Medical Surgical nursing is a specialty. There may be a great deal of new grads (p.s. thanks for going to nursing school), but this is a premium area for the best of the best. What better way to mentor the new nurses than to show them the way?
  5. by   workingharder
    Thought I'd join in. I'm a rookie BSN working the 11-7 at an LTC. Guess who gets the pts. nobody else wants?
    51 pts.: Alzheimers, CHFs, CVAs, MS. Hospice pts. with COPD, cancer, liver disease. Multiple anxiety and depressive pts. IVs, PICC lines, updrafts, finicky O2 concentrators, those gawd-awful crank up beds. G-tubes that have to be flushed twice a night and have the bottle changed and meds crushed. 27 diabetics-2 brittle, FSBS beginning at 0500. Med rounds at 2400, 0100, 0200, 0500, 0600, 0630 ( not all the pts.). The prima donna who has to have her call light on every ten minutes. Wheel chair assault vehicles. Dark halls, I read by holding my pen light in my mouth.
    The insomniacs, the wanderers, the falls( oh I dread falls), the occasional shoving match and cat fight.
    Four med carts with 400+ meds. Thirteen Medicare pts. with all the attending charting. About 450 pages of MARs checking every night. 'Lunch' and 'breaks'? Those are just words in a dictionary.
    In LTC NOC we fly on a wing and a prayer. No current labs, no monitors, no MDs within easy reach. The only computer is my smart phone.
    You know the drill.
    I don't consider Med-Surg "trailer trash"and I expect it to be as hard as my job. I would dearly love to get into a hospital setting but, in this day and age you take what you can get.
    That was quite a rambling piece. Think I'll get some sleep.
  6. by   tcvnurse
    In some ways, I feel that comparing nursing specialties (ICU vs MedSurg vs ER etc,) is kind of like comparing apples to motorcycles. They are SUPPOSED to be different.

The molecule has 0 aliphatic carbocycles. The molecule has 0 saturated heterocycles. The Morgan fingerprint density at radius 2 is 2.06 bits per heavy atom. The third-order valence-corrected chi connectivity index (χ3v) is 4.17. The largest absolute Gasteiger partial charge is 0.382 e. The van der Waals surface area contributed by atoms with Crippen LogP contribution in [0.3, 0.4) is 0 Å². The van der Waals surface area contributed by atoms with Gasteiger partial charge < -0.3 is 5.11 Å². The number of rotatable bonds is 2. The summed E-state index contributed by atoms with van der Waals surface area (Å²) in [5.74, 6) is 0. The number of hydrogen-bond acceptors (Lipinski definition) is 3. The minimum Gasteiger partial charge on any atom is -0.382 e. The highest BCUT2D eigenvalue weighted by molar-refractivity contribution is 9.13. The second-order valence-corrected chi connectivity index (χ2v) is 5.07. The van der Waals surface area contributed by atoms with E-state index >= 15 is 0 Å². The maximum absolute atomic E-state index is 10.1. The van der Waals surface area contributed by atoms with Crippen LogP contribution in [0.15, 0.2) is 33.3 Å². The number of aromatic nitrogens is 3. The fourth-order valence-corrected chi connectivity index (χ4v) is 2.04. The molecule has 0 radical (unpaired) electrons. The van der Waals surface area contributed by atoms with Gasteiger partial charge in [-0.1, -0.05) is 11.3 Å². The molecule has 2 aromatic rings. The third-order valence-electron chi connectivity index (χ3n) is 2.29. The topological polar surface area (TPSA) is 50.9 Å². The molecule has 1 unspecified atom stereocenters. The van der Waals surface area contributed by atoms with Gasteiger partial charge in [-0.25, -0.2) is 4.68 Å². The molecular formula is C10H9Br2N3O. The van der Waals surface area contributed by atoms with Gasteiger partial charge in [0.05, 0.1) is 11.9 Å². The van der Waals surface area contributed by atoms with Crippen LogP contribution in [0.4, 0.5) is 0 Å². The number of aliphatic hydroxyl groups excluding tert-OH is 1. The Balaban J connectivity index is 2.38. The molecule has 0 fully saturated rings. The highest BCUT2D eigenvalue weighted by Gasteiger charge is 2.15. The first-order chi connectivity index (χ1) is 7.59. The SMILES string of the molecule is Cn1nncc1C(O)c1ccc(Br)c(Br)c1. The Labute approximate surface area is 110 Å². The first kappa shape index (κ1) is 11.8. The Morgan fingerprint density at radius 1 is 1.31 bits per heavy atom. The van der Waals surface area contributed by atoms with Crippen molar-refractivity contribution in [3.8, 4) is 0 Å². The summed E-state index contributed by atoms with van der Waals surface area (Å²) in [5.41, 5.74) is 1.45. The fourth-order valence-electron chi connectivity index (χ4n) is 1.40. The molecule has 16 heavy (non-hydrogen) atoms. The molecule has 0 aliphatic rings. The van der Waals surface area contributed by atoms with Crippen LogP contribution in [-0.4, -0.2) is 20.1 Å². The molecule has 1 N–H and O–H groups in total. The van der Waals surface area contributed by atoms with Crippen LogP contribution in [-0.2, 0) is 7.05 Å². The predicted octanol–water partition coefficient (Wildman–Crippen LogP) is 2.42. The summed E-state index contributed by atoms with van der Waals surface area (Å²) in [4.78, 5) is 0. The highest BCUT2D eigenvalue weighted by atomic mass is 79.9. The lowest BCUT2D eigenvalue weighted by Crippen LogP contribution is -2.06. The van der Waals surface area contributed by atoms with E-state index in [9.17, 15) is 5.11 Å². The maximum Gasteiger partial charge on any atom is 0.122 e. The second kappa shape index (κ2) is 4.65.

I started 10 years ago in a NYC lvl 1 teaching hospital on a medsurg floor. It was hard, it was demanding, I went home crying many mornings after report. However. It made me strong like forging raw metal into a sword. Patient load was 10-12 patients on 11-7 shift. Some fresh post ops, lots of bariatric, ortho, CBI's and garden variety CHF/COPD/DFU. AT the end of a year I could get everything done on time, including reviewing charts, rewriting the MAR by hand when the page ran out (just writing that makes me feel old btw) and making sure all the previous 24hrs of orders had been picked up and carried out.

    My second job was at a community hospital in Florida, and I worked surg/onc/tele overflow. Basically med surg. The nurses I met there were some of the best I have met in my career. They had been nursing for 10 years or more, and proved a very supportive groups for a relatively new nurse.

    I believe it is unreasonable to expect an ICU to be able to seamlessly do the job of a veteran med surg nurse, just as it is unreasonable to expect a medsurg nurse to float to the CCU or ER.

    Apples and motorcycles.

    One is not better than the other, but then that is the whole point.